What About Using More Training Seeds?

As I mentioned earlier, Grossman and Cormack reported the results when substantially more training seeds were used: 5,000 and 8,000. If your subject matter expert is willing to review substantially more training documents, the cost savings from using CAL is less. However, at 60 documents an hour, your SME will spend 83 hours (about two weeks) doing the training with 5,000 seeds. He/she will spend  more than 133 hours (about 3.5 weeks) if you go for 8,000 seeds. Even worse, he/she may have to redo the training if new documents come in later.

That said, here is how the numbers worked out for 5,000 training seeds.

And for 8,000 training seeds.

The first thing to note is that the number of documents that ultimately have to be reviewed reduces as you add more training seeds. This seems logical and supports the fundamental CAL notion that the more training seeds you give to the algorithm the better the results. However, also note that the total review cost for SAL increases as you go from 5,000 to 8,000 training seeds. This is because we assume you have to pay more for SME training than review team training. With CAL, the reviewers do the training.

How Much Time Can I Save?

So far, we have only spoken about cost savings. What about time savings? We can quickly see how much time the CAL protocol saves as well.

For 2,000 training seeds:

For 5,000 training seeds:

And, for 8,000 training seeds:

As with cost savings, there are substantial review time savings to be had using CAL over simple passive learning and simple active learning. The savings range from 121 hours (SAL at 8,000 training seeds) to as much as 3,308 hours (SPL at 2,000 training seeds).

So How Much Can I Save with CAL?

“A lot” is the answer, based on the Grossman/Cormack research. We have published similar studies with similar results. Given this evidence, it is hard to imagine why anyone would use these out-of-date TAR protocols.

There are a number of other benefits that go beyond cost and time savings. First, CAL works well with low richness collections, as Grossman/Cormack point out. While some populations have high percentages of relevant documents, not all do. Why not choose one protocol that covers both ends of the spectrum equally well?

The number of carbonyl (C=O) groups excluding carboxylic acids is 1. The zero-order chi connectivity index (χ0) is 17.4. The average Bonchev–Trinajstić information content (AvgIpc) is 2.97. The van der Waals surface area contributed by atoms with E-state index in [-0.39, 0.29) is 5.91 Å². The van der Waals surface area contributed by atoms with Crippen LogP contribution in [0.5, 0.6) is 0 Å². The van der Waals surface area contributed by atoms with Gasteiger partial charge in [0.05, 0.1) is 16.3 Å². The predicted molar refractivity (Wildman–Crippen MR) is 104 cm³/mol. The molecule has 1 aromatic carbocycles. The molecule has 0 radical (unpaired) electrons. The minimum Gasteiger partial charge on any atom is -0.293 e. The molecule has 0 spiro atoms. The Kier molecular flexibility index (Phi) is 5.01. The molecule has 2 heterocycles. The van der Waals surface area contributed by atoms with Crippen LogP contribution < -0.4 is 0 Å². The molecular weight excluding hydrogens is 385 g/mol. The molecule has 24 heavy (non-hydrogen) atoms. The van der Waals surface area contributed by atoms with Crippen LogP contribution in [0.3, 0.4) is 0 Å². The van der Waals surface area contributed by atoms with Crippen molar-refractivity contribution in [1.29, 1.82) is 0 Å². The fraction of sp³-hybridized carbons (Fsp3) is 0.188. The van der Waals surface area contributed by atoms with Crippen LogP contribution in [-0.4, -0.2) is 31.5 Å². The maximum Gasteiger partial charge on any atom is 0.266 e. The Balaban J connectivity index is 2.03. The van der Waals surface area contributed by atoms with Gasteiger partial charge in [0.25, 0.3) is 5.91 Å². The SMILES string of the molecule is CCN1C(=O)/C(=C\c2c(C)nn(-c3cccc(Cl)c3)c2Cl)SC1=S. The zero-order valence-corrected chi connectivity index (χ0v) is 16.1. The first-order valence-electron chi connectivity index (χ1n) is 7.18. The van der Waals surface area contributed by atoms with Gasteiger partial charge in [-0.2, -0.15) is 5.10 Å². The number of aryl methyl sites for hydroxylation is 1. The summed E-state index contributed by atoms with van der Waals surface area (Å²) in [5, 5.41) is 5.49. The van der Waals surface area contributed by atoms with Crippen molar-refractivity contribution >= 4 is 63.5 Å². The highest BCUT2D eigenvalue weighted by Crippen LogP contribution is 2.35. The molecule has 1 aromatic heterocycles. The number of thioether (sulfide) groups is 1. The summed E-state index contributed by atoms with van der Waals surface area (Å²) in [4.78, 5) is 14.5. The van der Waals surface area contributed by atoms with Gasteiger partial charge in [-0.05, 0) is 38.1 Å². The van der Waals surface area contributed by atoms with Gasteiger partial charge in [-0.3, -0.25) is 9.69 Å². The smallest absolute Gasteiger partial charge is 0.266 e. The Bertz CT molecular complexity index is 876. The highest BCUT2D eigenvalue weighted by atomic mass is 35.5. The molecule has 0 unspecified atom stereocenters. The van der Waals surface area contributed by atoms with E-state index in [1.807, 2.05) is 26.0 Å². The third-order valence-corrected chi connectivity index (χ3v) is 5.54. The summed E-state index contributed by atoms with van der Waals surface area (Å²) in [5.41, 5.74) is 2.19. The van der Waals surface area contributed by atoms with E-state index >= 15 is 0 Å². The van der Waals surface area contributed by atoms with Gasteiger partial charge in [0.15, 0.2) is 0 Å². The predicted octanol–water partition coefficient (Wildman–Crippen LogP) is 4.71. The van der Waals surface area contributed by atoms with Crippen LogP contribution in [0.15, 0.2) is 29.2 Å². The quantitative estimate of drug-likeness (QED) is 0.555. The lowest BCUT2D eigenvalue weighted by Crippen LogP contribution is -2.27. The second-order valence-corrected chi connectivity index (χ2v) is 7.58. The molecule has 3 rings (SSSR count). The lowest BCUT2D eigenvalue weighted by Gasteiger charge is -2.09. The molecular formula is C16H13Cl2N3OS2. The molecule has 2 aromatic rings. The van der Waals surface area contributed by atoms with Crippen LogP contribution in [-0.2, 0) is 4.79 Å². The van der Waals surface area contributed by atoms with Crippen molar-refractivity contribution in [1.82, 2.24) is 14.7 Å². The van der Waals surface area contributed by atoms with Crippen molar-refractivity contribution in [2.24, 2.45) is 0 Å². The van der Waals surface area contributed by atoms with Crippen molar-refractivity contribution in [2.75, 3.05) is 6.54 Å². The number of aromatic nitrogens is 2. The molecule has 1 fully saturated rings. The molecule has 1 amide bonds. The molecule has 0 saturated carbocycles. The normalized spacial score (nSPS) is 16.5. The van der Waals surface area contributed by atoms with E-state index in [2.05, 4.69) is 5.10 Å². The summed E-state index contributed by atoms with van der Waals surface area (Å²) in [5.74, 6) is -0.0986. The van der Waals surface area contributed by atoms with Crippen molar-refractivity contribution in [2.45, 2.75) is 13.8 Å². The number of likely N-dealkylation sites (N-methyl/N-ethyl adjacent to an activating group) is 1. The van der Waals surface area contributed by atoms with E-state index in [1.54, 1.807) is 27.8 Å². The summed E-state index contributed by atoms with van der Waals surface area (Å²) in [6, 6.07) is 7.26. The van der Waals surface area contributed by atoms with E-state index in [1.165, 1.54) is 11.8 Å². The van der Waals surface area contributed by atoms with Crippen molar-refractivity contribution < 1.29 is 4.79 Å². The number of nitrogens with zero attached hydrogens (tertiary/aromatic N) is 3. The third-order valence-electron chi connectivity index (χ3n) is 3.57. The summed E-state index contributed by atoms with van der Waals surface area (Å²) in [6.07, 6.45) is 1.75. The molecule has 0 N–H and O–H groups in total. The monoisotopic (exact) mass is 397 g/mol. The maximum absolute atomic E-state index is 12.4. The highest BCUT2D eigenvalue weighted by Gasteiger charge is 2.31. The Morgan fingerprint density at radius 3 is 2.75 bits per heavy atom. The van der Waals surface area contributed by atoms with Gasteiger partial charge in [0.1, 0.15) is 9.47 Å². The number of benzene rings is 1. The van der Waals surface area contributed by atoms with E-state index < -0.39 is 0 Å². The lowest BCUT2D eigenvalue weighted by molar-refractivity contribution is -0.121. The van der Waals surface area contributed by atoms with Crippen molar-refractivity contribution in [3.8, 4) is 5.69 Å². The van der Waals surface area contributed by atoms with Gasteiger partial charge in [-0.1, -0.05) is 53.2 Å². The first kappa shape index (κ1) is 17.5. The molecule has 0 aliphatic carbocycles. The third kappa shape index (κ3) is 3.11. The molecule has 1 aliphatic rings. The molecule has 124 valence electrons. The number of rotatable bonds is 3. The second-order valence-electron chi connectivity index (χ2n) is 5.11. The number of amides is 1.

Second, as mentioned earlier, the CAL protocol allows for the continuous addition of documents without need for costly and time-consuming retraining. Simply add the new documents to the collection and keep reviewing. This is particularly true if you use our contextual diversity engine to find documents that are different from those you have already seen. Contextual diversity protects against the possibility of bias stemming from using documents found through keyword searches. See our postings about contextual diversity here.

Third, review can begin right away. With TAR 1.0 protocols, the review team can’t begin until an SME does the training. Depending on the SME’s inclination to look at random documents and schedule, the review can be help up for days or weeks. With CAL, the review starts right away.

These are just a few ways in which the TAR 1.0 protocols cause real world problems. Why pay more in review costs and time to use an inferior protocol? How much can you save with CAL?


Footnotes

[1] Grossman and Cormack also offered similar information for larger training sets, namely 5,000 and 8,000 documents, which I will discuss later. We start with data from the 2,000 document training sets because they are typical of TAR 1.0 reviews. Very few senior SMEs want to review larger numbers of documents in order to train the system. And, assuming rolling document collections, even fewer SMEs would be willing to engage in such an exercise multiple times. With CAL, there is no requirement that SMEs do training. Reviewers do it as part of their work.
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About John Tredennick

A nationally known trial lawyer and longtime litigation partner at Holland & Hart, John founded Catalyst in 2000. Over the past four decades he has written or edited eight books and countless articles on legal technology topics, including two American Bar Association best sellers on using computers in litigation technology, a book (supplemented annually) on deposition techniques and several other widely-read books on legal analytics and technology. He served as Chair of the ABA’s Law Practice Section and edited its flagship magazine for six years. John’s legal and technology acumen has earned him numerous awards including being named by the American Lawyer as one of the top six “E-Discovery Trailblazers,” named to the FastCase 50 as a legal visionary and named him one of the “Top 100 Global Technology Leaders” by London Citytech magazine. He has also been named the Ernst & Young Entrepreneur of the Year for Technology in the Rocky Mountain Region, and Top Technology Entrepreneur by the Colorado Software and Internet Association. John regularly speaks on legal technology to audiences across the globe. In his spare time, you will find him competing on the national equestrian show jumping circuit or playing drums and singing in a classic rock jam band.